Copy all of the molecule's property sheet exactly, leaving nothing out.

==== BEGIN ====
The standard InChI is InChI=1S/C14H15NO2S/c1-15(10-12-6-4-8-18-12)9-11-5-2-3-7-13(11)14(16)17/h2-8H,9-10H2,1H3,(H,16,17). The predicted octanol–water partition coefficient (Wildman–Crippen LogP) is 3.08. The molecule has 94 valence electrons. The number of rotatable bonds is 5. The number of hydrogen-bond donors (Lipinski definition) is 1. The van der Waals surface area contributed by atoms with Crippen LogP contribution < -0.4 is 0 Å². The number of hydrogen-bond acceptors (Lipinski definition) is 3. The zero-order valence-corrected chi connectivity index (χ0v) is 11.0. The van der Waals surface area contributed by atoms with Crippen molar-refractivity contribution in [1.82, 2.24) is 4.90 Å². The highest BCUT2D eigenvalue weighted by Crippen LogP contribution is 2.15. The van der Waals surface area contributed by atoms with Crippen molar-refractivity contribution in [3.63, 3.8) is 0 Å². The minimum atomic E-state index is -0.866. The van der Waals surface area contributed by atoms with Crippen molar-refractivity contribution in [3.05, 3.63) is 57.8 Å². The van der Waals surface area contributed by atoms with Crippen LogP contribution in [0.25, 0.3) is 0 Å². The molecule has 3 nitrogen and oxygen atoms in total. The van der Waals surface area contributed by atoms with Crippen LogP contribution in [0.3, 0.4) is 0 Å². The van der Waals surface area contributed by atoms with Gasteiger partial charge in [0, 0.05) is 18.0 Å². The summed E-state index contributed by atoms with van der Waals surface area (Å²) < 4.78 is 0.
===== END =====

The standard InChI is InChI=1S/C14H15NO2S/c1-15(10-12-6-4-8-18-12)9-11-5-2-3-7-13(11)14(16)17/h2-8H,9-10H2,1H3,(H,16,17). The predicted octanol–water partition coefficient (Wildman–Crippen LogP) is 3.08. The molecule has 94 valence electrons. The number of rotatable bonds is 5. The number of hydrogen-bond donors (Lipinski definition) is 1. The van der Waals surface area contributed by atoms with Crippen LogP contribution < -0.4 is 0 Å². The number of hydrogen-bond acceptors (Lipinski definition) is 3. The zero-order valence-corrected chi connectivity index (χ0v) is 11.0. The van der Waals surface area contributed by atoms with Crippen molar-refractivity contribution in [1.82, 2.24) is 4.90 Å². The highest BCUT2D eigenvalue weighted by Crippen LogP contribution is 2.15. The van der Waals surface area contributed by atoms with Crippen molar-refractivity contribution in [3.63, 3.8) is 0 Å². The minimum atomic E-state index is -0.866. The van der Waals surface area contributed by atoms with Crippen molar-refractivity contribution in [3.05, 3.63) is 57.8 Å². The van der Waals surface area contributed by atoms with Crippen LogP contribution in [0.25, 0.3) is 0 Å². The molecule has 3 nitrogen and oxygen atoms in total. The van der Waals surface area contributed by atoms with Crippen LogP contribution in [0.3, 0.4) is 0 Å². The van der Waals surface area contributed by atoms with Gasteiger partial charge in [0, 0.05) is 18.0 Å². The summed E-state index contributed by atoms with van der Waals surface area (Å²) < 4.78 is 0.